A Health Reimbursement Arrangement (HRA)
With an HRA, your employer reimburses you for certain medical expenses up to a maximum amount for the year. Your employer may offer an HRA with other health savings plans, such as FSAs. Often, an HRA is paired with a high-deductible health plan, but you can have an HRA without having that type of plan, too.
Requirements: Your employer has to offer HRAs. If you're self-employed, you're not eligible.
Amount you can save a year: There is no maximum limit on how much your employer can set aside.
Benefits: Your employer entirely funds an HRA. You don't even have to pay taxes on the amount your employer contributes. Plus, you might be able to carry the money over from one year to the next.
Warnings: As with other savings plans, you'll only be reimbursed for qualified medical expenses.
A Dependent Care Flexible Spending Account
You can use this type of savings account for a child's day care or for adult day care, such as for your spouse, parent, or grandparent.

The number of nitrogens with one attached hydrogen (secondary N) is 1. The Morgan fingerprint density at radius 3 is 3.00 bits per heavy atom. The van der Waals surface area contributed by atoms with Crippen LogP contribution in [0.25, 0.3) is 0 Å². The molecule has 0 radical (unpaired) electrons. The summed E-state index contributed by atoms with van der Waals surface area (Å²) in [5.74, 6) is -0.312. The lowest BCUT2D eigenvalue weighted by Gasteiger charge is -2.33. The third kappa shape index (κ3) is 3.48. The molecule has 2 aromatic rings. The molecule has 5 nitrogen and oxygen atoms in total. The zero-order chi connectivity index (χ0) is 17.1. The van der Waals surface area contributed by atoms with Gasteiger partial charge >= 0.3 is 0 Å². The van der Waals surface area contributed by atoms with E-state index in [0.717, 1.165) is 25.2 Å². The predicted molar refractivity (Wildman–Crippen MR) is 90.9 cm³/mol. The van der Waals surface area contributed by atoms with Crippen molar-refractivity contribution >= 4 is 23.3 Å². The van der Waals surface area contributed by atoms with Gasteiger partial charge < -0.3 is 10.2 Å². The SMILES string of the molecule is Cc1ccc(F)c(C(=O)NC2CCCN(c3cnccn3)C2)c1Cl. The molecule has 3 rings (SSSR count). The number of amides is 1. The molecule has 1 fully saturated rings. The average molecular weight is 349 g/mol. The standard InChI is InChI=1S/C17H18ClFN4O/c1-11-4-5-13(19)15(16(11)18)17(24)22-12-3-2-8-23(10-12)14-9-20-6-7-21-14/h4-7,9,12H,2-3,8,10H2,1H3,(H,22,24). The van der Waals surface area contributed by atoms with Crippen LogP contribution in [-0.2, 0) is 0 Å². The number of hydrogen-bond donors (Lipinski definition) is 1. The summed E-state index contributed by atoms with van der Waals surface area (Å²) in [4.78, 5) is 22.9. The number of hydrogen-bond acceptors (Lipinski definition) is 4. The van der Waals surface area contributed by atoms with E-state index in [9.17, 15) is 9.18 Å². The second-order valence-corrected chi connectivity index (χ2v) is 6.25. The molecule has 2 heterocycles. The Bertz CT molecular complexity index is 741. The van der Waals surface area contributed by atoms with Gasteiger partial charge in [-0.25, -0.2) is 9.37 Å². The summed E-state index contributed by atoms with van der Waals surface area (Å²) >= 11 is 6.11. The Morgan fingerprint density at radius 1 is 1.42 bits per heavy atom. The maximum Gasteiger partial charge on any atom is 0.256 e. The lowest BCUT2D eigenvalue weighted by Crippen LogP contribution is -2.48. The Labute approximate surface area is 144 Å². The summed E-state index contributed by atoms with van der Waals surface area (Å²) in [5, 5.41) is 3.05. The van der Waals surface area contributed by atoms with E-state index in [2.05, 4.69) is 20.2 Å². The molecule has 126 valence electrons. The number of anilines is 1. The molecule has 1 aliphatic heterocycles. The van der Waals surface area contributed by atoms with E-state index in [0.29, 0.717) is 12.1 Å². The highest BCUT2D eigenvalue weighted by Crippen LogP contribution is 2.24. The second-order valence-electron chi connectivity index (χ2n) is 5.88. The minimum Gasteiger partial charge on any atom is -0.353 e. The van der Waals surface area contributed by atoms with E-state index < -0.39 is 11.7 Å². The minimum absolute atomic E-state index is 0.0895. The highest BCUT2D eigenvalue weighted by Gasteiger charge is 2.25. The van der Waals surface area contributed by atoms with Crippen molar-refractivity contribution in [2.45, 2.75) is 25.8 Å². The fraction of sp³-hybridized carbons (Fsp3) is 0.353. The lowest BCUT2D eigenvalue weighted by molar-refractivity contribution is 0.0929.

Requirements: The dependent you want to cover must live in your home at least 8 hours a day. Children must be 12 or younger unless they have a disability.
Amount you can save a year: You can put up to $2,500 a year in this account if you're single. If you're married and file a joint tax return, you can put up to $5,000 a year in this type of account.
Benefits: The day care can be in your home, a sitter's home, or a day care center.
Warnings: You can't claim expenses reimbursed from an FSA as part of the dependent care tax credit on your tax return.
As with an FSA account, you must use the funds during the benefit year. If you don't, you'll lose the money left in the account.